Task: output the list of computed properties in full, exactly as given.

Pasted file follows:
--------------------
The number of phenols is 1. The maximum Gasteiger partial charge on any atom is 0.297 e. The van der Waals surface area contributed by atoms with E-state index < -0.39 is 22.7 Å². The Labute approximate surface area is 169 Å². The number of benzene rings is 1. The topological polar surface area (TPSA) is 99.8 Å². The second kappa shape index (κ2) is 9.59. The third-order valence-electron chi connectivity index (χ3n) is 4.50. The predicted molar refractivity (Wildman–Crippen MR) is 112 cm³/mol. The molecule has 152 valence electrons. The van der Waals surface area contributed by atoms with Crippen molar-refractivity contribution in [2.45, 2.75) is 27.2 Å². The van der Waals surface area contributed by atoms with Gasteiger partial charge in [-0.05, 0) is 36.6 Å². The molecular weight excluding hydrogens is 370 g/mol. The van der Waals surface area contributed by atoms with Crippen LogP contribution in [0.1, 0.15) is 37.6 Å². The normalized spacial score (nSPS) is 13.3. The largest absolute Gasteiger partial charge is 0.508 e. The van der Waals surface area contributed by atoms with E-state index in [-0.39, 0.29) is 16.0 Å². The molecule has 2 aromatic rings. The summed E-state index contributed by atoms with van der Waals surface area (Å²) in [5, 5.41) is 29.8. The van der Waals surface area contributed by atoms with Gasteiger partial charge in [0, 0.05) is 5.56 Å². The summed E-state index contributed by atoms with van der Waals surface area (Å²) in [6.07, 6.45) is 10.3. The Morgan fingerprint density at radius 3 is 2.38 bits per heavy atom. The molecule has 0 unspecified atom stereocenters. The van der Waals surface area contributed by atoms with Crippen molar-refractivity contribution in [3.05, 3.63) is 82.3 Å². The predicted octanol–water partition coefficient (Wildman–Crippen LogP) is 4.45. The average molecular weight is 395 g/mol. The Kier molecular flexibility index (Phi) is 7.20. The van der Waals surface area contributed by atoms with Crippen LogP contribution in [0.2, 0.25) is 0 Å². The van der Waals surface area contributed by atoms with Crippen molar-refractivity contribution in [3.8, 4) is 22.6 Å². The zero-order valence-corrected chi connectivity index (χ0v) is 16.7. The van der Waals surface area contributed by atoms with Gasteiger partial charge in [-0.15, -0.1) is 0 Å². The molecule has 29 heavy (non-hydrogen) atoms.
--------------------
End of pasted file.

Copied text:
The number of phenols is 1. The maximum Gasteiger partial charge on any atom is 0.297 e. The van der Waals surface area contributed by atoms with E-state index < -0.39 is 22.7 Å². The Labute approximate surface area is 169 Å². The number of benzene rings is 1. The topological polar surface area (TPSA) is 99.8 Å². The second kappa shape index (κ2) is 9.59. The third-order valence-electron chi connectivity index (χ3n) is 4.50. The predicted molar refractivity (Wildman–Crippen MR) is 112 cm³/mol. The molecule has 152 valence electrons. The van der Waals surface area contributed by atoms with Crippen molar-refractivity contribution in [2.45, 2.75) is 27.2 Å². The van der Waals surface area contributed by atoms with Gasteiger partial charge in [-0.05, 0) is 36.6 Å². The molecular weight excluding hydrogens is 370 g/mol. The van der Waals surface area contributed by atoms with Crippen LogP contribution in [0.1, 0.15) is 37.6 Å². The normalized spacial score (nSPS) is 13.3. The largest absolute Gasteiger partial charge is 0.508 e. The van der Waals surface area contributed by atoms with E-state index in [-0.39, 0.29) is 16.0 Å². The molecule has 2 aromatic rings. The summed E-state index contributed by atoms with van der Waals surface area (Å²) in [5, 5.41) is 29.8. The van der Waals surface area contributed by atoms with Gasteiger partial charge in [0, 0.05) is 5.56 Å². The summed E-state index contributed by atoms with van der Waals surface area (Å²) in [6.07, 6.45) is 10.3. The Morgan fingerprint density at radius 3 is 2.38 bits per heavy atom. The molecule has 0 unspecified atom stereocenters. The van der Waals surface area contributed by atoms with Crippen molar-refractivity contribution in [3.05, 3.63) is 82.3 Å². The predicted octanol–water partition coefficient (Wildman–Crippen LogP) is 4.45. The average molecular weight is 395 g/mol. The Kier molecular flexibility index (Phi) is 7.20. The van der Waals surface area contributed by atoms with Crippen LogP contribution in [0.2, 0.25) is 0 Å². The van der Waals surface area contributed by atoms with Crippen molar-refractivity contribution in [3.8, 4) is 22.6 Å². The zero-order valence-corrected chi connectivity index (χ0v) is 16.7. The van der Waals surface area contributed by atoms with Gasteiger partial charge in [-0.15, -0.1) is 0 Å². The molecule has 29 heavy (non-hydrogen) atoms.